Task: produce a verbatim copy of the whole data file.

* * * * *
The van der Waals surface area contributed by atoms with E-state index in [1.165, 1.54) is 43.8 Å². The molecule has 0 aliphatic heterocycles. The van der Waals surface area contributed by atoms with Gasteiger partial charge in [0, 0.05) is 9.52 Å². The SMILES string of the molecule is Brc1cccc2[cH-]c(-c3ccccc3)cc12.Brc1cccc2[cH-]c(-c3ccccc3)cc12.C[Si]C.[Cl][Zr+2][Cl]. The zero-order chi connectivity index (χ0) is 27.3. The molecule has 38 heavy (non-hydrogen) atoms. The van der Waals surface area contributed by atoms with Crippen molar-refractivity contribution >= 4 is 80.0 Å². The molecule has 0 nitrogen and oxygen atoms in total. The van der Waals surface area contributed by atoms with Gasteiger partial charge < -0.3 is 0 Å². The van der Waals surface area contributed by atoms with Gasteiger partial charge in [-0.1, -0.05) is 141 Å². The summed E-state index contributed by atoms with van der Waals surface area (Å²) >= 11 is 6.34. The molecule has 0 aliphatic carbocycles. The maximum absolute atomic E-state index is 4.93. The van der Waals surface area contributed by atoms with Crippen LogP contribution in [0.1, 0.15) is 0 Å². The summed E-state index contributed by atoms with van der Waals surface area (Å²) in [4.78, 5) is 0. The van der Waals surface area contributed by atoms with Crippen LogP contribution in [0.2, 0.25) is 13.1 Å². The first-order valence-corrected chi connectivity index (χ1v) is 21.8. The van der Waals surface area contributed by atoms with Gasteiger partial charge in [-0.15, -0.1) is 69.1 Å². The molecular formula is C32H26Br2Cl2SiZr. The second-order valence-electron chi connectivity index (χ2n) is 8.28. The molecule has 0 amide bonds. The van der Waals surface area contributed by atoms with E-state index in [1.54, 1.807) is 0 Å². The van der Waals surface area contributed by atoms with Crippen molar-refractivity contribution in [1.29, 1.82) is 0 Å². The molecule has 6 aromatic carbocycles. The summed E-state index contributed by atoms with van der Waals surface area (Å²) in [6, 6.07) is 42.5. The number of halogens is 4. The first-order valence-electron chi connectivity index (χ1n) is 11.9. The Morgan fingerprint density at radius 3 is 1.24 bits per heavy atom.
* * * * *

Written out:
The van der Waals surface area contributed by atoms with E-state index in [1.165, 1.54) is 43.8 Å². The molecule has 0 aliphatic heterocycles. The van der Waals surface area contributed by atoms with Gasteiger partial charge in [0, 0.05) is 9.52 Å². The SMILES string of the molecule is Brc1cccc2[cH-]c(-c3ccccc3)cc12.Brc1cccc2[cH-]c(-c3ccccc3)cc12.C[Si]C.[Cl][Zr+2][Cl]. The zero-order chi connectivity index (χ0) is 27.3. The molecule has 38 heavy (non-hydrogen) atoms. The van der Waals surface area contributed by atoms with Crippen molar-refractivity contribution >= 4 is 80.0 Å². The molecule has 0 nitrogen and oxygen atoms in total. The van der Waals surface area contributed by atoms with Gasteiger partial charge < -0.3 is 0 Å². The van der Waals surface area contributed by atoms with Gasteiger partial charge in [-0.1, -0.05) is 141 Å². The summed E-state index contributed by atoms with van der Waals surface area (Å²) >= 11 is 6.34. The molecule has 0 aliphatic carbocycles. The maximum absolute atomic E-state index is 4.93. The van der Waals surface area contributed by atoms with Crippen LogP contribution in [0.1, 0.15) is 0 Å². The summed E-state index contributed by atoms with van der Waals surface area (Å²) in [4.78, 5) is 0. The van der Waals surface area contributed by atoms with Crippen LogP contribution in [0.2, 0.25) is 13.1 Å². The first-order valence-corrected chi connectivity index (χ1v) is 21.8. The van der Waals surface area contributed by atoms with Gasteiger partial charge in [-0.15, -0.1) is 69.1 Å². The molecular formula is C32H26Br2Cl2SiZr. The second-order valence-electron chi connectivity index (χ2n) is 8.28. The molecule has 0 amide bonds. The van der Waals surface area contributed by atoms with E-state index in [1.54, 1.807) is 0 Å². The van der Waals surface area contributed by atoms with Crippen molar-refractivity contribution in [1.29, 1.82) is 0 Å². The molecule has 6 aromatic carbocycles. The summed E-state index contributed by atoms with van der Waals surface area (Å²) in [6, 6.07) is 42.5. The number of halogens is 4. The first-order valence-electron chi connectivity index (χ1n) is 11.9. The Morgan fingerprint density at radius 3 is 1.24 bits per heavy atom.